What is full custody?
When you get a divorce or have a child outside marriage, one of the most important decisions you, or a judge, will make is who retains custody of your child. State law and the child’s best interest play a key role in a judge’s custody decision.
In most cases, courts try to give both parents opportunities to spend time with their children. However, in rare cases, you may receive full custody. This is what you should know about child custody.
Types of custody
There are two types of custody: legal and physical. Legal custody determines who has the right to make major decisions about your children. These decisions include where they will attend school or their medical care. Physical custody distinguishes where the children live and who cares for their physical needs.
If you receive full custody, you are solely responsible for all the legal and physical needs of your child. You determine where they go to school, what medical treatment they receive, provide their home and raise them. You may still receive child support, and your co-parent may have visitation rights.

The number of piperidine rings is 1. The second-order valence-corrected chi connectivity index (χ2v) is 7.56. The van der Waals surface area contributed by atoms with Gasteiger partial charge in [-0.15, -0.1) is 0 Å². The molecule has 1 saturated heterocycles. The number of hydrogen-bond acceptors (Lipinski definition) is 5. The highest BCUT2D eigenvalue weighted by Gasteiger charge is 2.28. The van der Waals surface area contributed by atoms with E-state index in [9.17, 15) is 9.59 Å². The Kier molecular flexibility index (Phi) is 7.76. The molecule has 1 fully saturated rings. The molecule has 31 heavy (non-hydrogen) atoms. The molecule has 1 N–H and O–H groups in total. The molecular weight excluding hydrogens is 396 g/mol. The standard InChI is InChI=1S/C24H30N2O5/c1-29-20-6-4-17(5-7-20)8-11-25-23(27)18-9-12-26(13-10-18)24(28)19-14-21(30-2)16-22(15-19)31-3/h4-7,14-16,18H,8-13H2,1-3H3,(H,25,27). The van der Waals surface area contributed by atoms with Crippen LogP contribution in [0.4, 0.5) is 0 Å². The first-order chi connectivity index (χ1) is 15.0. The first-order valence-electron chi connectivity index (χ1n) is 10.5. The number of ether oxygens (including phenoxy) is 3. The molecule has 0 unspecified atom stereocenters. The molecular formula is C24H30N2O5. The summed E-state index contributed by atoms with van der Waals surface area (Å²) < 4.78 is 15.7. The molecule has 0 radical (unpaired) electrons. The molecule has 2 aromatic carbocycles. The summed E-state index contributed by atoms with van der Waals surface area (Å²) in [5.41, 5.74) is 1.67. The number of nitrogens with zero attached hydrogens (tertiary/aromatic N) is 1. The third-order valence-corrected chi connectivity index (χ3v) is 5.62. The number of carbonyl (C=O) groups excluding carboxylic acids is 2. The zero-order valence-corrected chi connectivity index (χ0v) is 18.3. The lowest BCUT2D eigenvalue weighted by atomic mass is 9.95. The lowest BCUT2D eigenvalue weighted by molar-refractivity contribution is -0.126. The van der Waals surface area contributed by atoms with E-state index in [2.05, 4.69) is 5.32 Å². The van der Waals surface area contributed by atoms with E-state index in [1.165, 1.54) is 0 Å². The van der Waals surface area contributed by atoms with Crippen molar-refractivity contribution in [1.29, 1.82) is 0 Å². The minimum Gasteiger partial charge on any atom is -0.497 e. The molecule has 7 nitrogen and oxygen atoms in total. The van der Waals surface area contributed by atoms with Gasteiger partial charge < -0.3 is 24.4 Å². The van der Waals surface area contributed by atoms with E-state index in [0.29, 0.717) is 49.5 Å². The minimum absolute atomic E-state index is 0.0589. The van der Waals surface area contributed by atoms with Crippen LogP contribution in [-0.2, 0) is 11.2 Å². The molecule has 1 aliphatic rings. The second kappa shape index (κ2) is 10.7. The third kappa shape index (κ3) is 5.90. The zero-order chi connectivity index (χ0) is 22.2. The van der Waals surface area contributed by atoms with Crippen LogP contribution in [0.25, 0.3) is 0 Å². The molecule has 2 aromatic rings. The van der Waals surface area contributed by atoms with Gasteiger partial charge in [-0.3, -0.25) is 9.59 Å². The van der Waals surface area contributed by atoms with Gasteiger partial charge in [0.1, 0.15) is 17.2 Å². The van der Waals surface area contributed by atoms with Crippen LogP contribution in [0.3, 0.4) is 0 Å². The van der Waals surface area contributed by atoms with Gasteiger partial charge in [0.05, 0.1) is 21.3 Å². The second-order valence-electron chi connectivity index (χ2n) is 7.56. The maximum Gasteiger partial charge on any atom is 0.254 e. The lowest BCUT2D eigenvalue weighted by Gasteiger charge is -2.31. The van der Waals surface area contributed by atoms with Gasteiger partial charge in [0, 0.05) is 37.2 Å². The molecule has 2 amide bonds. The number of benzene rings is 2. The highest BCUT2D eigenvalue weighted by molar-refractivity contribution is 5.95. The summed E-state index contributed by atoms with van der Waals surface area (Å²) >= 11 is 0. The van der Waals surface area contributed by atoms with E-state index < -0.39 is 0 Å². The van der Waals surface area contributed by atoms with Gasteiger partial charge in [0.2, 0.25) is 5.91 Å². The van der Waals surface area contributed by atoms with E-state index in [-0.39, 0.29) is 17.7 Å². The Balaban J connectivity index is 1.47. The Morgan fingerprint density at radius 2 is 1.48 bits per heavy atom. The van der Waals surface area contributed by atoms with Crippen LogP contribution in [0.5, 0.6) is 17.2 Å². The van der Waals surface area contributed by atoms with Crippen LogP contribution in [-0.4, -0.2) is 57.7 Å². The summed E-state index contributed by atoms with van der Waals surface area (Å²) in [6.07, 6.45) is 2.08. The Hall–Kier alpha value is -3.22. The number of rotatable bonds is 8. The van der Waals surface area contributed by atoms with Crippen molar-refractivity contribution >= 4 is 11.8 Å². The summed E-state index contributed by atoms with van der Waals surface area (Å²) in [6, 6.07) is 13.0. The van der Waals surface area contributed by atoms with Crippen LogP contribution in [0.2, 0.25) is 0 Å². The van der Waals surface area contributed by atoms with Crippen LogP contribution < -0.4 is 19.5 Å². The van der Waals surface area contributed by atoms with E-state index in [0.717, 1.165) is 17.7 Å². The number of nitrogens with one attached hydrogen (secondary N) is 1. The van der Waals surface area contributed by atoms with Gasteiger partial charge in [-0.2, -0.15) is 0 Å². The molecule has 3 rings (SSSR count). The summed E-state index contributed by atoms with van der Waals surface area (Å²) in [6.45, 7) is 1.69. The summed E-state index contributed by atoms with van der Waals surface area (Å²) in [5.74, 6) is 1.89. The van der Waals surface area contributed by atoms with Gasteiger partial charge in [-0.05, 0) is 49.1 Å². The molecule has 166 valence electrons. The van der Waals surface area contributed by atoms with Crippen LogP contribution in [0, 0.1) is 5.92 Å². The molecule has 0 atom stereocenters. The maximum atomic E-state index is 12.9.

Determinants of full custody
Courts avoid full custody decisions as much as possible. However, if one parent is unable to care for the child, such as if they have a disability or debilitating injury, you may receive full custody. Unfit determinations, incarceration or other criminal history or a history of abuse or neglect may also impact custody decisions.
Sole custody differs from full custody in that a judge does not typically allow visitation of the noncustodial parent in sole custody cases. If you receive full custody, your co-parent may have visitation rights.